Twenty Fourth of July

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Title Saga of the Sanpitch Vol 08
Subject Pioneers
Description Stories and poems about early Southern Utah Pioneers
Publisher Snow College
Date 1976
Type Text
Format application/pdf
Language eng
Rights Management Snow College
Holding Institution Snow College
ARK ark:/87278/s6rr1wdf
Setname snowc_sts
Date Created 2005-02-26
Date Modified 2005-02-26
ID 325605
Reference URL

Page Metadata

Title Twenty Fourth of July
Description The park where the old fort stood alive after the program. Here many brought picnic lunches, and a pleasant hour was spent visiting. Finally, the Bishop came with a bag of coins, and the time had come for the races. What fun! Foot races, sack races, tugs of war, and climbing the greased pole! A young pig was greased and turned loose for anyone who cared to chase him. The one who caught and held on to him earned the pig. The park became a ball ground for the men while the women and children retired to the social hall for a children's dance. Later in the evening, after the chores were done and the children put to bed, the married folks went to the social hall, where they danced and ate till the wee hours of the morning. Occasionally, the twenty-fourth was celebrated in the mountains. This was a day long to be remembered. After the flag-raising and gun powder was set off in Willson's Black-smith Shop, the wagons started to roll toward the mountains to Derfee's Meadows. There, on this beautiful smooth meadow the wagons formed a circle similar to the pioneers' as they crossed the plains. After the horses were taken into the trees, fed, and taken care of, fires were started in the hold prepared for Dutch ovens. The mothers were well prepared with spring chickens, young carrots, green peas and new potatoes, which were soon stewing under the watchful care of the men-folk. Sourdough biscuits were baked, and the picnic was ready. Gooseberry and rubarb pies were in abundance. Many preferred another scone dripping with fresh butter and honey. Good food with fresh mountain air made enormous appetites. Balls and nipkats made their appearance in the circle made by the wagons. Horseshoe games challenged the men. A fiddle played and some danced on the rough terrain. When the ladies got tired of sitting on the wagon tongues, they took hikes through the beautiful forest. They gathered wild flowers and berries. Reference was made that on just such a celebration Brigham Young was informed of Johnson's Army approaching. All too soon the sun was sinking, the daylight turning to twilight. Wagons started the long drive back to town. No headlights were needed as the faithful teams followed the rock road home. After chores, the dance hall was filled, and the tired people danced till morning. -76-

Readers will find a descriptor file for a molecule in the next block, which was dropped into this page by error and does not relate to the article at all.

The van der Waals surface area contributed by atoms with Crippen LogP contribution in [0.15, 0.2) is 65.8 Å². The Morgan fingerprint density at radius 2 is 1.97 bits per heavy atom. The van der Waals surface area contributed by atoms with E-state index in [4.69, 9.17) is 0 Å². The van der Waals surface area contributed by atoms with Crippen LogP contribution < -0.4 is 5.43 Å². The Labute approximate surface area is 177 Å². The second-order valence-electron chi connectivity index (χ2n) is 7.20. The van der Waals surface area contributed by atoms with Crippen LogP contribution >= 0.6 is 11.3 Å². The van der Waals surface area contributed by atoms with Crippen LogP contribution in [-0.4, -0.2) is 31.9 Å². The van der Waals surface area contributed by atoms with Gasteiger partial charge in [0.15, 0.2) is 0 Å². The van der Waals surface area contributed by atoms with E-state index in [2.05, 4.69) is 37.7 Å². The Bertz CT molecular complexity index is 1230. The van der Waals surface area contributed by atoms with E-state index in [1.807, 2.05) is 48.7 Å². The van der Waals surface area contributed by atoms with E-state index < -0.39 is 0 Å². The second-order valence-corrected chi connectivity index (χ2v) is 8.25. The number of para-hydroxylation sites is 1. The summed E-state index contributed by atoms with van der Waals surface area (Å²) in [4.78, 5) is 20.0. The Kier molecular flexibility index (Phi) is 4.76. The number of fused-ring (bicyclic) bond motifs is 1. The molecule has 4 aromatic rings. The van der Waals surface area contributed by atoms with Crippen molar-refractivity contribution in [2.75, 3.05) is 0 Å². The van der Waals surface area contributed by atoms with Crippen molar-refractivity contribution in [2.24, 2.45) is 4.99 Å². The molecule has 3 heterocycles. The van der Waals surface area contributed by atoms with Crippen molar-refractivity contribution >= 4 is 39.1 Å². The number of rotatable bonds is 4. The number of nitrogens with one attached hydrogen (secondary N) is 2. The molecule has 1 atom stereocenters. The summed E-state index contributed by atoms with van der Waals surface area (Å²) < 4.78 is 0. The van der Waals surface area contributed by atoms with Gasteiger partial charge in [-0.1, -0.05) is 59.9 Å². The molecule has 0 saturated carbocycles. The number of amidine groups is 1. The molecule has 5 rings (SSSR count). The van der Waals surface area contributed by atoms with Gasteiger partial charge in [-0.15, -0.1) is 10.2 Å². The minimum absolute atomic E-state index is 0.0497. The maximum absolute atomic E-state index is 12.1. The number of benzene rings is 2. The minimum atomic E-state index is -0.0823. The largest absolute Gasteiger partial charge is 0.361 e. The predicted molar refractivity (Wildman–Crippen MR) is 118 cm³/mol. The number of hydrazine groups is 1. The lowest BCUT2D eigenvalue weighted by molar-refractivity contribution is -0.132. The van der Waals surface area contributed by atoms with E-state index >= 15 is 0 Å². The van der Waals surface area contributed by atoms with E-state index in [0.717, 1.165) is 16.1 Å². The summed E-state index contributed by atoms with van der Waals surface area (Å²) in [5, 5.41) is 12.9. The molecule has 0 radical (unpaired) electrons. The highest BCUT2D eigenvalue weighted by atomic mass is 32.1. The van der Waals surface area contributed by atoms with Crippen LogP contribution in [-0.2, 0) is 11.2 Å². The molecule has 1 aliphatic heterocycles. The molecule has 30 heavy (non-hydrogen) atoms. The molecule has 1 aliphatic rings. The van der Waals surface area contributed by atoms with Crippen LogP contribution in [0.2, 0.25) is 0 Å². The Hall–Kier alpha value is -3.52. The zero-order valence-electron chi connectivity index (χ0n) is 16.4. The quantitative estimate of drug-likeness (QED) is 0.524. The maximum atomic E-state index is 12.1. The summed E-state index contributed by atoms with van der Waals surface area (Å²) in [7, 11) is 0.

Format application/pdf
Identifier 086_Twenty Fourth of July.jpg
Source Saga of the Sanpitch Vol 8
Setname snowc_sts
Date Created 2005-02-19
Date Modified 2021-05-06
ID 325604
Reference URL